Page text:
cooking

According to the Harvard Medical School, coffee can lower your risk of cancer, diabetes and Parkinson’s Disease.

According to me, it’s a morning ritual that can help you reflect on the day to come, and it tastes incredible—that is, when you combine the beans and water just right.

I’ve consumed buckets of coffee made with different methods, from French press to espresso to Denny’s drip to the massively overpriced (sorry) single-cup “pod” coffeemakers, and if that doesn’t make me an expert, I don’t know what does. My current go-to method of starting my day is also my favorite: the humble pour-over.

In the very first Tao of Bachelorhood video (be gentle with me), I demonstrate the method for creating the perfect cup:

Here’s how to get that elusive perfect cup:

  1. Start with cold, fresh water, filtered if you live in an area without naturally clean water. Bring it to a boil.
  2. Use whole beans and a grinder, which offer far more flavor than a pre-ground bag of coffee. (And if you’re using a plastic tub of Maxwell House…why?)
  3. Place the filter basket on top of your mug and insert a #4 Melitta filter in the basket.
  4. Start with a heaping teaspoon of whole beans for every cup of water. (Most mugs will require at least two scoops.)
  5. Around the time your water is ready to boil, grind your beans and pour them into the filter. The finer you grind, the stronger your coffee will be.
  6. With your water just off the boil (around 190-200 degrees F), fill the filter up as high as you can (without overflowing your cup).
  7. Stir! Keep stirring until about 2/3 of the water has run into your cup.
  8. Wait!
  9. When the filter is completely drained, remove it and drink up!

You may need to adjust the roast, brand and amount of coffee, the coarseness of grind and the water temperature, but with some fine tuning I think you’ll agree this is the best way to get a consistently delicious, rich cup of coffee. You may even become a coffee snob yourself.

How to Make a Perfect Cup of Coffee [YouTube]

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"Gimme a tea, you bastard. Please."

(This is a guest post by Kole McRae of Chilled Soda. If you’re interested in guest posting at Tao of Bachelorhood, you can find out more here.)

You are a gentleman. I am dubbing you one and you are going to learn to drink tea like one. This is important and is a skill that you will use for the rest of your life (if you know what’s good for you).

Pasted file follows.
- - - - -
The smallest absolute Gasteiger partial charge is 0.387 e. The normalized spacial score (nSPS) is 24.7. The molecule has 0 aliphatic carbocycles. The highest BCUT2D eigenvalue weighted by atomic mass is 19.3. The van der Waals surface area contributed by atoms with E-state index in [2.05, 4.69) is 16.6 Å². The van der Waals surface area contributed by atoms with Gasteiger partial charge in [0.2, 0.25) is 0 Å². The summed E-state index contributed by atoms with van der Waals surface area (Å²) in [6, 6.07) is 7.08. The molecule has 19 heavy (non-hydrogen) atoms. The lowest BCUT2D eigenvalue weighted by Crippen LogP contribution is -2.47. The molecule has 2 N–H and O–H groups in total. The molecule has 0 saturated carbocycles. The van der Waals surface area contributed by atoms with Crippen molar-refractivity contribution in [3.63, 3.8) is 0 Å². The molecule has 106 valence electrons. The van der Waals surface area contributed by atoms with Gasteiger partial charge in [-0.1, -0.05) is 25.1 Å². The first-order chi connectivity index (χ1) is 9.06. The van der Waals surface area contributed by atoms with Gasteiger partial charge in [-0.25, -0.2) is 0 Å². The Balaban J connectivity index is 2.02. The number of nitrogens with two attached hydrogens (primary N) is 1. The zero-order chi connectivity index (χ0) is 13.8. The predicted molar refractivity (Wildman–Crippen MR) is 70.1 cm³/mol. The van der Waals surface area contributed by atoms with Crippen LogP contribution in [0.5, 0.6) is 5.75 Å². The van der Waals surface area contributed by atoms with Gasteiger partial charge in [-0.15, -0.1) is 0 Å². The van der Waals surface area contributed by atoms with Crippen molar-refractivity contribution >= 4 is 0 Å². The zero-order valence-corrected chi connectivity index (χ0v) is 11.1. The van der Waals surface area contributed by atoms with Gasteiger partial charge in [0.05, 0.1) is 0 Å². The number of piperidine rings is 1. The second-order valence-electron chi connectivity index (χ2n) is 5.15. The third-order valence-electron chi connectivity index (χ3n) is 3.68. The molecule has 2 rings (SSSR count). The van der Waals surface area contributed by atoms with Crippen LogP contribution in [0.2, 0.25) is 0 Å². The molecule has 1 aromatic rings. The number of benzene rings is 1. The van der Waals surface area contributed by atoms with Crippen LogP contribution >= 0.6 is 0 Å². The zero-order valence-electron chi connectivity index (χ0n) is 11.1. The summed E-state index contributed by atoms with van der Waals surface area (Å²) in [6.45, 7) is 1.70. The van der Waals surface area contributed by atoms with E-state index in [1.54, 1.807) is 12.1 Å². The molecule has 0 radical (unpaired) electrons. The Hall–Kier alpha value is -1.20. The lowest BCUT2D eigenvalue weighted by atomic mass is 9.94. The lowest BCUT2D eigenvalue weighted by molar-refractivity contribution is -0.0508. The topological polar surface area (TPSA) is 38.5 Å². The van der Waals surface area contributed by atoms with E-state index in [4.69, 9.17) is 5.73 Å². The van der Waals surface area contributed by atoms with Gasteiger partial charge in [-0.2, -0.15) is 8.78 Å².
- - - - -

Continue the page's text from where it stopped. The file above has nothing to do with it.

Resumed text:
The art of drinking tea (like a goddamn gentleman) has been around for thousands of years. Ancient British and Chinese cultures had complex and sometimes beautiful rituals around the tea serving process. These rituals have changed over the years but many of the basics have remained exactly the same.

These rituals weren’t made up just for the hell of it. Who would go through all that crap just for tea? Hell, you could just buy some from the guy at ye olde Starbucks.

They created these rituals as a form of meditation and relaxation. The tea ceremony helped people clear their mind, relax, reduce stress and generally figure things out. Other forms of meditation include chanting, dancing or even counting to ten, but this form actually produces something delicious.

So I am going to teach you these basics.

Why? Because it will impress women, impress your boss and get some culture into your head.

There are two kinds of tea drunk around the world: bagged and loose-leaf. The instructions I shall bequeath upon you will work fine for both. I’ll make amendments where necessary. You should use loose leaf though…seriously.

Loose leaf tea has a slew of benefits. It can be reused multiple times, it tastes about 400,000,000 times better and the price really isn’t that much higher. Not to mention it just screams sophistication when you open a drawer to make tea and pull out tins of dried leaves imported from around the world…versus opening a box of Tetley.

Back to my lesson:

First, get out your ceramic teapot. Metal teapots will not do. Seriously, metal changes the taste, get a nice ceramic one. This teapot is never to be washed with soap. You may clean it after use with hot water and hot water alone. Take some boiling water and pour it into the teapot, swirl it around a bit. Think you’re done? Swirl it a bit more to be sure. Now you’re done.

Next, take some pure, cold water and bring it to boil in a tea kettle, saucepan…any way you wish. Before it boils—like, a few seconds before that water starts to fully boil, take it off the stove and pour it into the teapot.

This is not tea yet. Do not drink it.

For each person who is joining you in this tea adventure, put one spoonful of tea leaves into the pot and then add one more “for the pot.” If you’re using tea bags, just use one tea bag per person and one extra for the pot. But why the hell would you use tea bags? Are you some kind of animal?

Let it sit for six minutes. It is now tea. The tea leaves should have settled, but tip the tea pot gently as you pour to make sure they stay at the bottom.

Pour the newly made tea first into your friends’ cups, and then into yours. It is customary to do it in a clockwise direction starting immediately to your left. You must be using tea cups, not mugs. You may then add milk and sugar to taste, although why you would do such a thing to the beauty of tea (tarnishing it with your wicked milk) is beyond me.

You absolutely must serve biscuits at this point. If you don’t, you are liable to be shot on sight.

Play some jazz or classical music and enjoy.

Kole McRae is the writer behind Chilled Soda, a site devoted to the chill things in life.

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Eat Right

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